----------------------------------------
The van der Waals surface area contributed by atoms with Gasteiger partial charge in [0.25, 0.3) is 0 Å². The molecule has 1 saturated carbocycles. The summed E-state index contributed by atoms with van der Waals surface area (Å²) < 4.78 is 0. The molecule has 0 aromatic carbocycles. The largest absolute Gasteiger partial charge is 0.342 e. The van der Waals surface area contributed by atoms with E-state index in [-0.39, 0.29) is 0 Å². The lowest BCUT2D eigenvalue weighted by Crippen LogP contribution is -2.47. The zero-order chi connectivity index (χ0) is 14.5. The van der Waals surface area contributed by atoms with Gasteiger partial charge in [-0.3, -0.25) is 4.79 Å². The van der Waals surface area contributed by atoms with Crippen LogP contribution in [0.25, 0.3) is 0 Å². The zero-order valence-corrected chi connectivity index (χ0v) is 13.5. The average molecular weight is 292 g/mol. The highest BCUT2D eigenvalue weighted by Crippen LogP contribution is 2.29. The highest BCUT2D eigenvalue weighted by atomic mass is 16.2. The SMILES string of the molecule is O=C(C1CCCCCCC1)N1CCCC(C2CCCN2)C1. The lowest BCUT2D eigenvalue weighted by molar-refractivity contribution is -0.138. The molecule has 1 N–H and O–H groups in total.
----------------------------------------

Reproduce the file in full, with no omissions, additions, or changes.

The van der Waals surface area contributed by atoms with Gasteiger partial charge in [0.25, 0.3) is 0 Å². The molecule has 1 saturated carbocycles. The summed E-state index contributed by atoms with van der Waals surface area (Å²) < 4.78 is 0. The molecule has 0 aromatic carbocycles. The largest absolute Gasteiger partial charge is 0.342 e. The van der Waals surface area contributed by atoms with E-state index in [-0.39, 0.29) is 0 Å². The lowest BCUT2D eigenvalue weighted by Crippen LogP contribution is -2.47. The zero-order chi connectivity index (χ0) is 14.5. The van der Waals surface area contributed by atoms with Gasteiger partial charge in [-0.3, -0.25) is 4.79 Å². The van der Waals surface area contributed by atoms with Crippen LogP contribution in [0.25, 0.3) is 0 Å². The zero-order valence-corrected chi connectivity index (χ0v) is 13.5. The average molecular weight is 292 g/mol. The highest BCUT2D eigenvalue weighted by Crippen LogP contribution is 2.29. The highest BCUT2D eigenvalue weighted by atomic mass is 16.2. The SMILES string of the molecule is O=C(C1CCCCCCC1)N1CCCC(C2CCCN2)C1. The lowest BCUT2D eigenvalue weighted by molar-refractivity contribution is -0.138. The molecule has 1 N–H and O–H groups in total.